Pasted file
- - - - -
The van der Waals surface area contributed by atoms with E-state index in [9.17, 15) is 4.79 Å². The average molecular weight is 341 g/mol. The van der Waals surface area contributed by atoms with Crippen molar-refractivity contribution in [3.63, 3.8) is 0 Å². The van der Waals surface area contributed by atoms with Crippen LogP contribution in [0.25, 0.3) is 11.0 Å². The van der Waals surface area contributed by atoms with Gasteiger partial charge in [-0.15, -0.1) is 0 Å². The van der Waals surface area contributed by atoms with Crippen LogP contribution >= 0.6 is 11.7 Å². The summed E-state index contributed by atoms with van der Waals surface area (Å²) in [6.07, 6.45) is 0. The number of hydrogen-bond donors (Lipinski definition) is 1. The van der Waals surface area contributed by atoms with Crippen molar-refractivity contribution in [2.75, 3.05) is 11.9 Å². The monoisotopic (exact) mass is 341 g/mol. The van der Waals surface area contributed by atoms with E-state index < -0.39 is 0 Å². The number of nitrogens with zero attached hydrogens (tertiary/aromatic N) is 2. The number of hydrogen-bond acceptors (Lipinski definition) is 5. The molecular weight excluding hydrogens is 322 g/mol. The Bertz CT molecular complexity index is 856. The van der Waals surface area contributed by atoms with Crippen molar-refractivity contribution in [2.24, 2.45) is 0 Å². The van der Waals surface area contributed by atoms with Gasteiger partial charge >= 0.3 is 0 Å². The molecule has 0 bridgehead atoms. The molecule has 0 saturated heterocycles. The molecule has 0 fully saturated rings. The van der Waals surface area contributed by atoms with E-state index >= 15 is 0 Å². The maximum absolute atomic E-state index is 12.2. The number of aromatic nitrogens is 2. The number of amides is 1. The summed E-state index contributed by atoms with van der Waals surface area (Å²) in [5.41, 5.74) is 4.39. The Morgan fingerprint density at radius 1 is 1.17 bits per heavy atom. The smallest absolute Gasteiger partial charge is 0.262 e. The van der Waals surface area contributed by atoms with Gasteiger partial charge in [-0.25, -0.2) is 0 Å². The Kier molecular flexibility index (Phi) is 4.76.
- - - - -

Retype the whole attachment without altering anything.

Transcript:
The van der Waals surface area contributed by atoms with E-state index in [9.17, 15) is 4.79 Å². The average molecular weight is 341 g/mol. The van der Waals surface area contributed by atoms with Crippen molar-refractivity contribution in [3.63, 3.8) is 0 Å². The van der Waals surface area contributed by atoms with Crippen LogP contribution in [0.25, 0.3) is 11.0 Å². The van der Waals surface area contributed by atoms with Gasteiger partial charge in [-0.15, -0.1) is 0 Å². The van der Waals surface area contributed by atoms with Crippen LogP contribution >= 0.6 is 11.7 Å². The summed E-state index contributed by atoms with van der Waals surface area (Å²) in [6.07, 6.45) is 0. The number of hydrogen-bond donors (Lipinski definition) is 1. The van der Waals surface area contributed by atoms with Crippen molar-refractivity contribution in [2.75, 3.05) is 11.9 Å². The monoisotopic (exact) mass is 341 g/mol. The van der Waals surface area contributed by atoms with E-state index < -0.39 is 0 Å². The number of nitrogens with zero attached hydrogens (tertiary/aromatic N) is 2. The number of hydrogen-bond acceptors (Lipinski definition) is 5. The molecular weight excluding hydrogens is 322 g/mol. The Bertz CT molecular complexity index is 856. The van der Waals surface area contributed by atoms with Crippen molar-refractivity contribution in [2.24, 2.45) is 0 Å². The van der Waals surface area contributed by atoms with Gasteiger partial charge >= 0.3 is 0 Å². The molecule has 0 bridgehead atoms. The molecule has 0 saturated heterocycles. The molecule has 0 fully saturated rings. The van der Waals surface area contributed by atoms with E-state index >= 15 is 0 Å². The maximum absolute atomic E-state index is 12.2. The number of aromatic nitrogens is 2. The number of amides is 1. The summed E-state index contributed by atoms with van der Waals surface area (Å²) in [5.41, 5.74) is 4.39. The Morgan fingerprint density at radius 1 is 1.17 bits per heavy atom. The smallest absolute Gasteiger partial charge is 0.262 e. The van der Waals surface area contributed by atoms with Gasteiger partial charge in [-0.25, -0.2) is 0 Å². The Kier molecular flexibility index (Phi) is 4.76.